Posted on 26/09/2017 by
Author: Adrian Kinnersley | Global Managing Director
Financial technology, or ‘fintech’, is revolutionising the financial world, and it’s a sector that’s been showing tremendous growth all across the globe. The concept is to disrupt the traditional models of finance and improve security and reduce the risk of fraud. And it’s working! In fact, there are already examples of fintechs that have become established household names such as PayPal.
While London is hailed as the fintech capital of the country, this is an industry that is booming across the world. In 2013, global fintech investment stood at $4.05 billion. By 2014, this figure had risen to $12.2 billion, with Europe cited as the fastest growing fintech market. In fact, in just 12 months, the European fintech market grew by 215%, with the UK and Ireland alone accounting for almost half of this growth; 42% to be exact.
Although this is great news for the industry, the outcome of the referendum does force us to consider how Brexit could have an impact upon the UK’s starring role in the fintech sector. Important questions that we should be asking right now include: Will Britain become a less attractive option for budding entrepreneurs? Will startups find it harder to secure funding? Will established businesses have access to the best markets? Will companies headquartered in London eventually decide to leave?
There is no doubt that news of Brexit sent shockwaves across every industry, but that’s all they’ve been so far: shockwaves, "Things have slowed, but we’ve seen an improving recovery since the referendum" says Innovative Finance CFO Abdul Haseeb Basit. The strength of the sector is confirmed by the fact the UK Government now cites fintech as a high priority market.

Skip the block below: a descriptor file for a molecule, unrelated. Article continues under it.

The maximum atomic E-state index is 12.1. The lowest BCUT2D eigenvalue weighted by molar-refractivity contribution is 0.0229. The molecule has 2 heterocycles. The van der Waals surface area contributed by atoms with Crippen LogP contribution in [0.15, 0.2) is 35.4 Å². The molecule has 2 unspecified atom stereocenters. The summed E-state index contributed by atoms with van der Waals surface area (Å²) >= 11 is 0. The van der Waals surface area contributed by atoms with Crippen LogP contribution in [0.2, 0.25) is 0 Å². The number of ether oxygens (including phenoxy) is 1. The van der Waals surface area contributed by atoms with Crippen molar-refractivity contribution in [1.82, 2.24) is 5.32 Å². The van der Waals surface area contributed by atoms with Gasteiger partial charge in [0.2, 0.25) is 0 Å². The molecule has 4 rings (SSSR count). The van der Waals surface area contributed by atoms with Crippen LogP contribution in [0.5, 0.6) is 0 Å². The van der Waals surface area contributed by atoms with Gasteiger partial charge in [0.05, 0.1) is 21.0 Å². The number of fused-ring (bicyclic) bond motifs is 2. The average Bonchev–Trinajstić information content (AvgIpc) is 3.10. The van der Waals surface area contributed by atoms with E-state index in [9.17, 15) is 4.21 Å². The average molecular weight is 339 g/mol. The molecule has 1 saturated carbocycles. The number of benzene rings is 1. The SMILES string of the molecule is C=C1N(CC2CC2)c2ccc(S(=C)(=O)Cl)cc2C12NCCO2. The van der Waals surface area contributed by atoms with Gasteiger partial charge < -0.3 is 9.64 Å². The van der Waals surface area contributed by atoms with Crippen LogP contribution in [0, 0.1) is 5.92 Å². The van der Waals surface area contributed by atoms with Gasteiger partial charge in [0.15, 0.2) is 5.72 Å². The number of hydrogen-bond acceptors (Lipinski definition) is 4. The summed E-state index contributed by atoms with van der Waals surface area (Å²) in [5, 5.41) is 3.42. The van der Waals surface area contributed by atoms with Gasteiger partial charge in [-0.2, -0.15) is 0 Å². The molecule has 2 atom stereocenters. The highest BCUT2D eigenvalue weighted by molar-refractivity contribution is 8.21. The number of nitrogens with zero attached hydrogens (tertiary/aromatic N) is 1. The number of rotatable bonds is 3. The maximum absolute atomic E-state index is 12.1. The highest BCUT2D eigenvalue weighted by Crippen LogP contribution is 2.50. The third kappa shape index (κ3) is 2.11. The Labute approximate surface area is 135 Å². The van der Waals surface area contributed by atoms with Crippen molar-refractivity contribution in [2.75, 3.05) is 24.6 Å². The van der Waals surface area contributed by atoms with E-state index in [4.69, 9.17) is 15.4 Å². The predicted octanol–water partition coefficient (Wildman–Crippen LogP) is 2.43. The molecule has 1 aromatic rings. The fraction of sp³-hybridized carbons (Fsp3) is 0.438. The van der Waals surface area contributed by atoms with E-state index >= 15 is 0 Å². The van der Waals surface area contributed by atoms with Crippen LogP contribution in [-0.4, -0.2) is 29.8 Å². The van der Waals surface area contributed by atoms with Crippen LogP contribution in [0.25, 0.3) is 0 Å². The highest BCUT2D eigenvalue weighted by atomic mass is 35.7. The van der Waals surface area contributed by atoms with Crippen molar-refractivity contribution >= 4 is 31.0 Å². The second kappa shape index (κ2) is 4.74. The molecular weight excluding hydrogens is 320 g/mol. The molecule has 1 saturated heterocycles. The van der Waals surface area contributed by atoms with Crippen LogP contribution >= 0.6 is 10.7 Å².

In fact, it appears that Brexit could have actually provided the industry with a significant boost, securing support from alternative markets. Just last year, Japan and Saudi Arabia created the Softbank Vision Fund, with as much as $100 billion earmarked for London-based technology. Also the FCA have signed deals with Hong Kong Authorities so the regulators of countries work together seamlessly.
Recruitment, on the other hand, is more of a concern. Fintech CEO Christophe Rieche states that ‘limiting the pool of talent will make it harder to find stars that enable us to become a global champion’.
However, at present, the effects of Brexit are pure speculation, and we must consider both sides of the coin. While immigration, on the whole, could fall, it is possible — even likely —that routes into the UK for skilled workers will not only remain open but potentially become easier to explore, ensuring the sector has the best people for the best jobs. Similarly, fintech firms are arguably some of the best prepared for implementing remote working policies, bypassing issues surrounding tax and international employment.
It is, of course, easy to say that Brexit could make it more difficult for London to retain its title at the fintech capital of Europe and keep competitors at bay. It is also easy to say that Brexit could benefit the sector by opening up doors to new and exciting markets — particularly Asia — that could thrust London fintech to the next level. Right now, we can’t say what will happen. What we do know, however, is that the UK is certainly holding its own during this time of uncertainty.
What we also know is that there is a lot of live opportunities in this exciting space right now - for more information contact one of our specialist technology consultants.